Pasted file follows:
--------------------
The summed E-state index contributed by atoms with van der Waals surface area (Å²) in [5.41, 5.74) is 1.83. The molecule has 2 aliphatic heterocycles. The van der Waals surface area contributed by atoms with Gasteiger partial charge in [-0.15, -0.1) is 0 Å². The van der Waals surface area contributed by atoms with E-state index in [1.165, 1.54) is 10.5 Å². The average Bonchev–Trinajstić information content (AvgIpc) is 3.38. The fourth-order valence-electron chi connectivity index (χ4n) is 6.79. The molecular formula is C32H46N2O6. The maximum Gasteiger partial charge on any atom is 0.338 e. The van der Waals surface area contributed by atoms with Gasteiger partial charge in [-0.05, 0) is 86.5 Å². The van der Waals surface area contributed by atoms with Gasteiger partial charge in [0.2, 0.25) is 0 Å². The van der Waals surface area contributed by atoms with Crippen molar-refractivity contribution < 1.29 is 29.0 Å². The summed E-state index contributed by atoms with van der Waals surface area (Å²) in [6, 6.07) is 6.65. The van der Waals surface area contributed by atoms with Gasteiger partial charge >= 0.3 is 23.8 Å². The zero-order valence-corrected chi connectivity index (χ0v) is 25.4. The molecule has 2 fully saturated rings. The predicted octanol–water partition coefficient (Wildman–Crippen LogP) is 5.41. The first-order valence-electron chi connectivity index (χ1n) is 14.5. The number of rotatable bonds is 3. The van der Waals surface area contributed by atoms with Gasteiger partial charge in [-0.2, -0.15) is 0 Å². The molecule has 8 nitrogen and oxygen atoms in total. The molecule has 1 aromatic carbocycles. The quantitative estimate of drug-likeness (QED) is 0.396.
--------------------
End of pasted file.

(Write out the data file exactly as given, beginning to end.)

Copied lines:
The summed E-state index contributed by atoms with van der Waals surface area (Å²) in [5.41, 5.74) is 1.83. The molecule has 2 aliphatic heterocycles. The van der Waals surface area contributed by atoms with Gasteiger partial charge in [-0.15, -0.1) is 0 Å². The van der Waals surface area contributed by atoms with E-state index in [1.165, 1.54) is 10.5 Å². The average Bonchev–Trinajstić information content (AvgIpc) is 3.38. The fourth-order valence-electron chi connectivity index (χ4n) is 6.79. The molecular formula is C32H46N2O6. The maximum Gasteiger partial charge on any atom is 0.338 e. The van der Waals surface area contributed by atoms with Gasteiger partial charge in [-0.05, 0) is 86.5 Å². The van der Waals surface area contributed by atoms with Gasteiger partial charge in [0.2, 0.25) is 0 Å². The van der Waals surface area contributed by atoms with Crippen molar-refractivity contribution < 1.29 is 29.0 Å². The summed E-state index contributed by atoms with van der Waals surface area (Å²) in [6, 6.07) is 6.65. The van der Waals surface area contributed by atoms with Gasteiger partial charge >= 0.3 is 23.8 Å². The zero-order valence-corrected chi connectivity index (χ0v) is 25.4. The molecule has 2 fully saturated rings. The predicted octanol–water partition coefficient (Wildman–Crippen LogP) is 5.41. The first-order valence-electron chi connectivity index (χ1n) is 14.5. The number of rotatable bonds is 3. The van der Waals surface area contributed by atoms with Gasteiger partial charge in [-0.2, -0.15) is 0 Å². The molecule has 8 nitrogen and oxygen atoms in total. The molecule has 1 aromatic carbocycles. The quantitative estimate of drug-likeness (QED) is 0.396.